Sudan govt, WFP sign memo to combat post-harvest crop loss
Sudan’s Ministry of Agriculture announced the signing of a memorandum of understanding with the UN World Food Programme to find solutions according to a five-year strategy, including measures to provide sealed sacks to contribute to combatting pests and preserving crops.
At a press conference on Wednesday, Minister of Agriculture Eisa Osman pledged to work in building infrastructure, warehouses, and factories, and noted the risks of post-harvest losses to small producers.
Minister Osman pointed out to the role of the private sector in reducing post-harvest losses in cooperation with the public sector through food security, fighting poverty, and achieving the country’s comprehensive agricultural development.
World Food Programme Country Director for Sudan, Hamid Nuru, affirmed that farmers suffer huge losses after the harvest, which exacerbate the food crisis due to the lack of good use of land and water resources.
He said that Sudan loses 800,000 tons of food annually. He described the post-harvest losses as an infernal cycle, especially since about 60-70 per cent of Sudanese work in the agricultural sector.
He explained that sealed sacks reduce harvest losses to zero and that they are safe, effective and inexpensive, enabling the farmers to maintain their production throughout the year.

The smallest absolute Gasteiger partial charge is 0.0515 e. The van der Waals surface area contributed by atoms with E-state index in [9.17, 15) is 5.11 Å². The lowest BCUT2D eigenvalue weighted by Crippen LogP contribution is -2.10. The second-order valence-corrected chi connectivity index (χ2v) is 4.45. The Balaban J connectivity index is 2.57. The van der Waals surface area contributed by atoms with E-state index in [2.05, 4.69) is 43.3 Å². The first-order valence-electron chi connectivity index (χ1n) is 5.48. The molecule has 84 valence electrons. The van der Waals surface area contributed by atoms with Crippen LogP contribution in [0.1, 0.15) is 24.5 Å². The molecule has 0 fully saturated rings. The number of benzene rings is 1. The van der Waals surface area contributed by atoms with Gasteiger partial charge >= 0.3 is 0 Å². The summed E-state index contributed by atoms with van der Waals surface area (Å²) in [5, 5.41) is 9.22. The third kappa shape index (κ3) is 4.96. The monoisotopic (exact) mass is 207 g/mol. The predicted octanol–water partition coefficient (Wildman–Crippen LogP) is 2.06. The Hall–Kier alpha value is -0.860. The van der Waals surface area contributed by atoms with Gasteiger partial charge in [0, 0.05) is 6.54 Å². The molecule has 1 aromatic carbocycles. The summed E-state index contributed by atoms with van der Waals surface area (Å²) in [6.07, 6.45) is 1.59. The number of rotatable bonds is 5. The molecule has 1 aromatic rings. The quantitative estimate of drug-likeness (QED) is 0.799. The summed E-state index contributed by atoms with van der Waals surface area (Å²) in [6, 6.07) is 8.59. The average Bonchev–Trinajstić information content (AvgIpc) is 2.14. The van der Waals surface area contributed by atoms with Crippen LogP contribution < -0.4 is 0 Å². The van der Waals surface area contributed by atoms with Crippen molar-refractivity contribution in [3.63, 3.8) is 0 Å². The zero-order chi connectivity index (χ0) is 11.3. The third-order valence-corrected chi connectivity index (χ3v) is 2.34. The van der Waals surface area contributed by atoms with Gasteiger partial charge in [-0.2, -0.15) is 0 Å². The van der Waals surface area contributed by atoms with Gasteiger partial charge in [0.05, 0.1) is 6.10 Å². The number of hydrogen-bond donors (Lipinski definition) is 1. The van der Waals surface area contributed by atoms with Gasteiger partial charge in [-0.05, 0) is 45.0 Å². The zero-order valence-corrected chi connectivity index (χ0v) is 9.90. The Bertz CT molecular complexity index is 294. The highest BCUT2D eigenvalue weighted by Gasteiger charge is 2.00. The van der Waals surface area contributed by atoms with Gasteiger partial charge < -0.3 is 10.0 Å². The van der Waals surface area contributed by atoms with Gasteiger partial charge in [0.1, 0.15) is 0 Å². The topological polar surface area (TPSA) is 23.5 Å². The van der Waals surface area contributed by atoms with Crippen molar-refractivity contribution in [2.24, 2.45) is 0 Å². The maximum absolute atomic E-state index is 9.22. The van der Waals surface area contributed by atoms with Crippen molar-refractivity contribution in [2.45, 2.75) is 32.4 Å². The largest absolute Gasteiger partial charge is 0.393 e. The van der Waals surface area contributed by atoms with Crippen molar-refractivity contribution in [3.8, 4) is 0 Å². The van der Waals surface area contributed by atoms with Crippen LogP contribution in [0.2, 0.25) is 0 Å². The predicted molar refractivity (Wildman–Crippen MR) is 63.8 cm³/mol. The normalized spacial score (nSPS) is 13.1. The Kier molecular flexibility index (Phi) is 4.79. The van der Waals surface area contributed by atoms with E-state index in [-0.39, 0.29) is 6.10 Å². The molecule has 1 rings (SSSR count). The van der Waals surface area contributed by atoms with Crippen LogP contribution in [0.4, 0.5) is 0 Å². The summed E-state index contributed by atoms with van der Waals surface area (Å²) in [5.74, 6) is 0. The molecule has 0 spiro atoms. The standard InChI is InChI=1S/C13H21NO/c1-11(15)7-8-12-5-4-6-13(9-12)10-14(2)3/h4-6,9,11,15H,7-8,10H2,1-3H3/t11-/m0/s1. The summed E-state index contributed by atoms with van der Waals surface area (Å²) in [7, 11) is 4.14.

30 per cent loss
As reported by Radio Dabanga this week, an estimated 30 per cent of all crops harvested in Sudan is lost due to traditional storage, Acting Country Director of the World Food Programme (WFP) in Sudan, Hani Muslimi said.
This equals $1 billion each year.
Muslimi was speaking at a WFP training workshop aimed at reducing post-harvest losses. The WFP supports 4.4 million people in Sudan. It aims to reach 6 million people this year and improve their food security and therefore their economic situation.
Last week, Radio Dabanga reported that the Ministry of Industry and Trade in Sudan has announced new measures to control and monitor the distribution of flour. The ministry acknowledges that 25 per cent of the subsidised flour ration – equal to 25,000 sacks a day – are being ‘leaked’.
In a press conference, the Undersecretary of the Ministry of Industry, Mohamed Abdallah warned all bakery owners or agent distributors who may be involved in the trafficking of flour that any agent distributor who fails to distribute the ration given to him will be replaced.
Radio Dabanga’s editorial independence means that we can continue to provide factual updates about political developments to Sudanese and international actors, educate people about how to avoid outbreaks of infectious diseases, and provide a window to the world for those in all corners of Sudan. Support Radio Dabanga for as little as €2.50, the equivalent of a cup of coffee.
Back to overview